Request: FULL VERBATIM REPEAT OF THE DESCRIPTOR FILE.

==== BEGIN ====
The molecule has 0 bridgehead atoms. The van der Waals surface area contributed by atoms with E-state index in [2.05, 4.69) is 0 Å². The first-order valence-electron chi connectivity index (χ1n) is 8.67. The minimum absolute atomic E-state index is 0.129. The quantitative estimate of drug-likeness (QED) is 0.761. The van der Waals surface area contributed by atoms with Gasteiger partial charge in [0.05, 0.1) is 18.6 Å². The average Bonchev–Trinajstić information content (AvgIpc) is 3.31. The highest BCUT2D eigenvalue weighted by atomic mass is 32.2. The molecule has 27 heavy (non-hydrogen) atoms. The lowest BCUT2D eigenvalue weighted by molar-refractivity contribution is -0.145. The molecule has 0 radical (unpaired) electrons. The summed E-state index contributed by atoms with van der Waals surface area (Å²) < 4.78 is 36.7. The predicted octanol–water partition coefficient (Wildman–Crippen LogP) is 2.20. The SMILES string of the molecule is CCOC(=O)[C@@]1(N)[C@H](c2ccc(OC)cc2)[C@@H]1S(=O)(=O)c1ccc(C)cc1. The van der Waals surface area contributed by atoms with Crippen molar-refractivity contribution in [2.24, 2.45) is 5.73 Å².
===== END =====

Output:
The molecule has 0 bridgehead atoms. The van der Waals surface area contributed by atoms with E-state index in [2.05, 4.69) is 0 Å². The first-order valence-electron chi connectivity index (χ1n) is 8.67. The minimum absolute atomic E-state index is 0.129. The quantitative estimate of drug-likeness (QED) is 0.761. The van der Waals surface area contributed by atoms with Gasteiger partial charge in [0.05, 0.1) is 18.6 Å². The average Bonchev–Trinajstić information content (AvgIpc) is 3.31. The highest BCUT2D eigenvalue weighted by atomic mass is 32.2. The molecule has 27 heavy (non-hydrogen) atoms. The lowest BCUT2D eigenvalue weighted by molar-refractivity contribution is -0.145. The molecule has 0 radical (unpaired) electrons. The summed E-state index contributed by atoms with van der Waals surface area (Å²) < 4.78 is 36.7. The predicted octanol–water partition coefficient (Wildman–Crippen LogP) is 2.20. The SMILES string of the molecule is CCOC(=O)[C@@]1(N)[C@H](c2ccc(OC)cc2)[C@@H]1S(=O)(=O)c1ccc(C)cc1. The van der Waals surface area contributed by atoms with Crippen molar-refractivity contribution in [2.24, 2.45) is 5.73 Å².